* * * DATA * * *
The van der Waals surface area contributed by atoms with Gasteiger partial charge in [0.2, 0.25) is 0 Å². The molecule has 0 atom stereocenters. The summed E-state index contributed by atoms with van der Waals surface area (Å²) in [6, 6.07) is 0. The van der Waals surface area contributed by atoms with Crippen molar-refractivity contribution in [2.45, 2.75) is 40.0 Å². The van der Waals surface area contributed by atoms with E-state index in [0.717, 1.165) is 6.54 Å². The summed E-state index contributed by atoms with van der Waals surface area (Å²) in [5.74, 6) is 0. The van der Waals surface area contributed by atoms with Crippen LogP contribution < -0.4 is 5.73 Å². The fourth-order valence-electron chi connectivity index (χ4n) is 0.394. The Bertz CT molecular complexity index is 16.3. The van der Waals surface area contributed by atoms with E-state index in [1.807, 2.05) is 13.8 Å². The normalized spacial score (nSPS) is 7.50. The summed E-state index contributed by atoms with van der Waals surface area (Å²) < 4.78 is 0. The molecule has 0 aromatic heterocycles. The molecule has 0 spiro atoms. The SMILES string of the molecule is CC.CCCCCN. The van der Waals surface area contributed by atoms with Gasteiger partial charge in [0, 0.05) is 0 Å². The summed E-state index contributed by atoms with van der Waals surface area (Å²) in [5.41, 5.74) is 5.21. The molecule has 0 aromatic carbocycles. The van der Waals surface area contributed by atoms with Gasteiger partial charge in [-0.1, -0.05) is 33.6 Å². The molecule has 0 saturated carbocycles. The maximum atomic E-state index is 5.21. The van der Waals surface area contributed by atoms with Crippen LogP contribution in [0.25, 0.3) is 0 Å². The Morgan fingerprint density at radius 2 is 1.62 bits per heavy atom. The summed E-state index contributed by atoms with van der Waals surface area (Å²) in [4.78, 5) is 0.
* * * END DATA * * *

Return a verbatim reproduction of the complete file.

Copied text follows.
The van der Waals surface area contributed by atoms with Gasteiger partial charge in [0.2, 0.25) is 0 Å². The molecule has 0 atom stereocenters. The summed E-state index contributed by atoms with van der Waals surface area (Å²) in [6, 6.07) is 0. The van der Waals surface area contributed by atoms with Crippen molar-refractivity contribution in [2.45, 2.75) is 40.0 Å². The van der Waals surface area contributed by atoms with E-state index in [0.717, 1.165) is 6.54 Å². The summed E-state index contributed by atoms with van der Waals surface area (Å²) in [5.74, 6) is 0. The van der Waals surface area contributed by atoms with Crippen LogP contribution < -0.4 is 5.73 Å². The fourth-order valence-electron chi connectivity index (χ4n) is 0.394. The Bertz CT molecular complexity index is 16.3. The van der Waals surface area contributed by atoms with E-state index in [1.807, 2.05) is 13.8 Å². The normalized spacial score (nSPS) is 7.50. The summed E-state index contributed by atoms with van der Waals surface area (Å²) < 4.78 is 0. The molecule has 0 aromatic heterocycles. The molecule has 0 spiro atoms. The SMILES string of the molecule is CC.CCCCCN. The van der Waals surface area contributed by atoms with Gasteiger partial charge in [0, 0.05) is 0 Å². The summed E-state index contributed by atoms with van der Waals surface area (Å²) in [5.41, 5.74) is 5.21. The molecule has 0 aromatic carbocycles. The van der Waals surface area contributed by atoms with Gasteiger partial charge in [-0.1, -0.05) is 33.6 Å². The molecule has 0 saturated carbocycles. The maximum atomic E-state index is 5.21. The van der Waals surface area contributed by atoms with Crippen LogP contribution in [0.25, 0.3) is 0 Å². The Morgan fingerprint density at radius 2 is 1.62 bits per heavy atom. The summed E-state index contributed by atoms with van der Waals surface area (Å²) in [4.78, 5) is 0.